CHICAGO (CBS) — It’s November 29th and the Chicago area has still not yet received any measurable snowfall.
Climatologist Mike Timlin of the Midwest Regional Climate Center said the Chicago area normally receives a measurable amount of snow in mid-November. WBBM’s Bernie Tafoya reports.
The latest date on record for the first measurable snowfall of the season, he said, is December 20, 2012.
But, Timlin warns, just because a first snowfall comes later than usual is not a projection of how snowy or not the winter will be.
Best predictions, he said, are in El Nino and La Nina years. Last year was an El Nino year, in which the Chicago area had a warmer than usual winter. This year, in a La Nina year. He said, it could be colder and snowier than normal if that kind of weather gets pushed down from northern Minnesota. Otherwise, warmer conditions from the Ohio River Valley could lessen those cold, snowy conditions.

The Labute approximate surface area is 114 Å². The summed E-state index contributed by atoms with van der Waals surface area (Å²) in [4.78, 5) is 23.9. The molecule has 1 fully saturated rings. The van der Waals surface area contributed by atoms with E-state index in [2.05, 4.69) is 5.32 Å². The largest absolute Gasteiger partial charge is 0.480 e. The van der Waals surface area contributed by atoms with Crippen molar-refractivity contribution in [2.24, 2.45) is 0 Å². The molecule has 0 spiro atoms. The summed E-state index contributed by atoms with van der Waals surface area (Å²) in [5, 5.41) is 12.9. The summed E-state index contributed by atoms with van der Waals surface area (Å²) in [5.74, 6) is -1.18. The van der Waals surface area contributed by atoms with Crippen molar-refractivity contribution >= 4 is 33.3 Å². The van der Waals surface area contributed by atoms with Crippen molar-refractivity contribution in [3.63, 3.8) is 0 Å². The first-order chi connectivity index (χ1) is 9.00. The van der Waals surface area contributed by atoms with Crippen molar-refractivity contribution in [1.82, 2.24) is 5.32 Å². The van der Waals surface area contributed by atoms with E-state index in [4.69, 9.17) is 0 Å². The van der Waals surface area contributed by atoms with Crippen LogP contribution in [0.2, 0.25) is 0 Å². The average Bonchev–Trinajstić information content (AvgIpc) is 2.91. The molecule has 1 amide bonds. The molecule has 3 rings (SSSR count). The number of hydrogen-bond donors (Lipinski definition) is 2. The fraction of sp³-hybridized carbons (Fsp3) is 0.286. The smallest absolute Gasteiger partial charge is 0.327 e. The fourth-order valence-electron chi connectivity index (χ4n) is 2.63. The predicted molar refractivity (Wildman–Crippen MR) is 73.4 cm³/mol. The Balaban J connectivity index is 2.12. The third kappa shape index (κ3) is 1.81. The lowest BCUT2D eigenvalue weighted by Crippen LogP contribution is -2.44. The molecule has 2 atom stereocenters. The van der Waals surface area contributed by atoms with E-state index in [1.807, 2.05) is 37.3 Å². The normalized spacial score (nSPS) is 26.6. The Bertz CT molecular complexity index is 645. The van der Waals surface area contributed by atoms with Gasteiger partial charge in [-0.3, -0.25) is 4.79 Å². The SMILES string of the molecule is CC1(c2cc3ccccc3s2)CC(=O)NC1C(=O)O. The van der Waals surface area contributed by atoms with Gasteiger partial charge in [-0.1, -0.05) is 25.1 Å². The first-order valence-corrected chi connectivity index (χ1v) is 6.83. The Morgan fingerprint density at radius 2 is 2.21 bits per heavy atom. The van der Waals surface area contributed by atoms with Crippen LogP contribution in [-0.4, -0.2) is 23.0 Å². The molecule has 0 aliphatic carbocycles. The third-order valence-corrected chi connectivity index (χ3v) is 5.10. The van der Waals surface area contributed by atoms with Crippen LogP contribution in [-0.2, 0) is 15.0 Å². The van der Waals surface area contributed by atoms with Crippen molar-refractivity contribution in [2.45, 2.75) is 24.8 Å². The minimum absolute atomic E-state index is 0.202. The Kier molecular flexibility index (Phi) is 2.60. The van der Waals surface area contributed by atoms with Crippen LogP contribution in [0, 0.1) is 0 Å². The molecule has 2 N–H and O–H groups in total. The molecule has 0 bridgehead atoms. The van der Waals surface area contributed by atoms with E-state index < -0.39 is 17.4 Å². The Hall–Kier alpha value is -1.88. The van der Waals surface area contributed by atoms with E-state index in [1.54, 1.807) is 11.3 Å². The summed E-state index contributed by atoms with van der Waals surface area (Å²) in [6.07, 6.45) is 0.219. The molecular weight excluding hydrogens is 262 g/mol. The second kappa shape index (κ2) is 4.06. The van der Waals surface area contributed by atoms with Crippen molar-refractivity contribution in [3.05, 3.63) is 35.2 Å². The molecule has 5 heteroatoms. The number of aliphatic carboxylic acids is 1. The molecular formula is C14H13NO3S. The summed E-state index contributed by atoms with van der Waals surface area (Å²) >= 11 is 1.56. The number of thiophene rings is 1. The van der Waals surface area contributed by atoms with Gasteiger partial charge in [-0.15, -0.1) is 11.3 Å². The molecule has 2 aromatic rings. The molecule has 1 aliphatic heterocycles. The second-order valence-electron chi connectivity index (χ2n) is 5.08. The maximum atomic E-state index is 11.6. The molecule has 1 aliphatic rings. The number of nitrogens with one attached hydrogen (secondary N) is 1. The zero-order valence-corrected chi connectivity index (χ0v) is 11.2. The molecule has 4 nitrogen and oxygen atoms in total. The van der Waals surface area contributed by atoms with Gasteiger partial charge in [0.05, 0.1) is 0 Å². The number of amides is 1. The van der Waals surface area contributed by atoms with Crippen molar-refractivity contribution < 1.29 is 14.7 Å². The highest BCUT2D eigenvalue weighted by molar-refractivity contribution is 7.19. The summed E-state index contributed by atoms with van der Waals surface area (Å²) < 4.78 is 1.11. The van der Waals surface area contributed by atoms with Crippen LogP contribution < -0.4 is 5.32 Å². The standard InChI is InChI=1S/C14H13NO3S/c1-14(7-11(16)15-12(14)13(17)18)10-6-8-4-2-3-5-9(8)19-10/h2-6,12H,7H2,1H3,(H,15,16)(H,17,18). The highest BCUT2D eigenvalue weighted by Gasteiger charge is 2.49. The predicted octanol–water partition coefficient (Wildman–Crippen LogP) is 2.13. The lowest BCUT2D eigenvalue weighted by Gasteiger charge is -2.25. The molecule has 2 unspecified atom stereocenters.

“We’re kind of on that borderline where you’re not really sure how that’s going to break for us,” Timlin said.
City officials have said they expect a lot more snow than usual this winter. Earlier this month, Streets and Sanitation Commissioner Charles Williams said weather forecasters seem to think Chicago will get 43 to 50 inches of snow this winter, compared to a normal winter, which would be about 36 inches.
Timlin is rooting for “cold and snow” because he just likes winter.